The Way We Should Deal with North Korea
Policy Forum Online 08-071A: September 17th, 2008
The Way We Should Deal with North Korea
By Haksoon Paik
Haksoon Paik, North Korea specialist at the Sejong Institute in South Korea, an independent think tank devoted to the study of national strategy of Korea, writes, “Complete denuclearization of North Korea will come only with full-fledged trust. North Koreans appear to regard the U.S. demand for a “complete” verification mechanism as a trap set up by the hardliners in Washington D.C. to undermine not only the hitherto gained achievements in the nuclear negotiations, but also the North Korean regime itself.”
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II. Article by Haksoon Paik
– “The Way We Should Deal with North Korea”
By Haksoon Paik
A barrage of news reports on Kim Jong Il’s alleged health problems have raised the serious question of how to deal with North Korea and its leader. While the focus of many of these news reports and expert analyses have been on speculative scenarios of power succession in North Korea, it is more important for the media and the governments of the United States and other countries involved in the Six-Party Talks to focus on the restoration of the Yongbyon nuclear facilities and the damage done to the relationship between the United States and North Korea over a verification mechanism for the DPRK’s nuclear program. It is worth recalling that, thanks to the trust built between two sides since early 2007 through simultaneous actions taken despite lingering doubts and suspicions, we could even hope for the dismantlement of the DPRK’s nuclear weapons program.
Our top priority should be to make maximum progress in our effort to denuclearize North Korea. Given the growing doubts and suspicions that the North Korea has over U.S. intentions, the more time we waste, the more likely North Korea is to choose to remain a nuclear weapons state. Additionally Kim Jong Il is a leader that we have dealt with and have significant knowledge of. More than anything else, he is a leader who has made a series of critical choices to denuclearize his country. It is important to remember that any new leadership that might replace him will inevitably go through a learning process, which will mean instability in North Korea and will impede the ability of the country to make critical decisions. We need to avoid such unpredictability concerning the North Korean nuclear deal and its implementation. Furthermore, any new leadership in North Korea may be more ready to seek Chinese and Russian help to secure its power, rather than trying to improve relations with the United States. This will have serious implications for the U.S.-Chinese rivalry in Northeast Asia in the years to come. Finally, if the military takes power in North Korea, it will unavoidably attempt to keep the DPRK’s nuclear programs and weapons to itself, taking a maximum defensive posture against both domestic and external security uncertainties.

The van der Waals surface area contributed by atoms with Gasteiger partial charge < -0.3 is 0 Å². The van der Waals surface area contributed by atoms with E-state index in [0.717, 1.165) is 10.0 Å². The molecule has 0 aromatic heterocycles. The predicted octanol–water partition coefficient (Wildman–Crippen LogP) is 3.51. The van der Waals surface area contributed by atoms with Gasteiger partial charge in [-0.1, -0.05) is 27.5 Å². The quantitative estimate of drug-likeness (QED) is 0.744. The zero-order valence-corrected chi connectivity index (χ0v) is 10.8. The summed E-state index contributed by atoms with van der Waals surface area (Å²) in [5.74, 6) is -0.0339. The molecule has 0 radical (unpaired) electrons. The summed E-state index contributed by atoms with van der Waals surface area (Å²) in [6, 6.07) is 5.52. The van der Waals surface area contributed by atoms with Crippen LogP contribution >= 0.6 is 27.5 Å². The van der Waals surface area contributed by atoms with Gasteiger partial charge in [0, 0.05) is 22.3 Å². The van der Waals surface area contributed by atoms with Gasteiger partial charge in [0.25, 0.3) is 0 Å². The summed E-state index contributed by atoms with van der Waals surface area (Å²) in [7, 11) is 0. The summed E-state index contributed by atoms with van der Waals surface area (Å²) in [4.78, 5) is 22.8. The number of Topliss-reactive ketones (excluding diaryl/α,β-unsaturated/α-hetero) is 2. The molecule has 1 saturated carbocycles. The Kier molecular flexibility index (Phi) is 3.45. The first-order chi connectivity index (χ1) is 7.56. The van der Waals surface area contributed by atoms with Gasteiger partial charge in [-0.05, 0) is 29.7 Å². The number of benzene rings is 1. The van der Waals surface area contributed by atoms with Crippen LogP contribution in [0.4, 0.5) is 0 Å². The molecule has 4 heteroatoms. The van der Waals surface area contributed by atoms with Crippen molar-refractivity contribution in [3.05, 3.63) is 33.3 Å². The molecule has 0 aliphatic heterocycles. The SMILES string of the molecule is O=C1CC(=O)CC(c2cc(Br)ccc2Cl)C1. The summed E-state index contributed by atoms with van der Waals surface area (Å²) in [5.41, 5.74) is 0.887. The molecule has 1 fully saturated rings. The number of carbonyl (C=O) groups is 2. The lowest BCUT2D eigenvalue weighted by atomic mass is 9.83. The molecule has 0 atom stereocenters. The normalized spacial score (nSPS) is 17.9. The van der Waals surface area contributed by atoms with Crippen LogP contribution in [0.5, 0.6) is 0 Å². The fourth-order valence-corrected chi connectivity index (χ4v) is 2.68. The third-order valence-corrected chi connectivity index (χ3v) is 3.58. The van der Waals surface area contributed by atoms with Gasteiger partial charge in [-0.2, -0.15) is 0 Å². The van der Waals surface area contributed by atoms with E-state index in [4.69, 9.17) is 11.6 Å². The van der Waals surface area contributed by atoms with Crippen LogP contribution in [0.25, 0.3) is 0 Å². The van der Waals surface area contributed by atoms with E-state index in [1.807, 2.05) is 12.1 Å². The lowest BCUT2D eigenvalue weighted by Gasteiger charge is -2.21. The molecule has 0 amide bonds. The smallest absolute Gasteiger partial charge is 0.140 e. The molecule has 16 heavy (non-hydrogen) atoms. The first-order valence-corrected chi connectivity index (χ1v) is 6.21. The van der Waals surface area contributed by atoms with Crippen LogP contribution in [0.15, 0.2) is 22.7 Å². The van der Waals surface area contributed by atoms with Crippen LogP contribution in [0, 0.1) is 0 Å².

Therefore, it is in our interests not to irritate and infuriate Kim Jong Il, who by all indications is still currently in control of North Korea, by speculating on the post-Kim era, treating him as a lame duck leader, and by promoting such provocative ideas of transforming CONPLAN 5029 into OPPLAN 5029 in the preparation of North Korea’s collapse. This is important in order to help Kim Jong Il support and abide by the denuclearization process he himself agreed to. People may not like Kim Jong Il, but what is more important for us is to have a deal with a North Korean partner who understands the business we do and shows a willingness to come to rational terms with us; good or bad. In this way Kim Jong Il may turn out to be a lesser evil for us. Yes, Kim Jong Il is a highly strategically-capable leader who could possibly manipulate the international community over certain issues, but whatever cards he may use, they inevitably fall within the purview of what we can expect based on our accumulated knowledge of his leadership and North Korea’s capacity as a regime.
All in all, what we have to do under the circumstances is to offer a more flexible verification mechanism, so that North Korea will stop restoring Yongbyon nuclear facilities in the first place, thereby restoring trust between the US and North Korea. Complete denuclearization of North Korea will come only with full-fledged trust. North Koreans regard the U.S. demand for a “complete” verification mechanism as a trap set up by the hardliners in Washington D.C. to undermine not only the hitherto gained achievements in the nuclear negotiations, but also the North Korean regime itself, just like the case of BDA financial sanctions on North Korea. For sure, we will never have a chance to denuclearize North Korea’s plutonium or uranium enrichment programs, let alone nuclear weapons, if we don’t “buy the heart” of the North Korean leadership and restore and strengthen trust between us and them.
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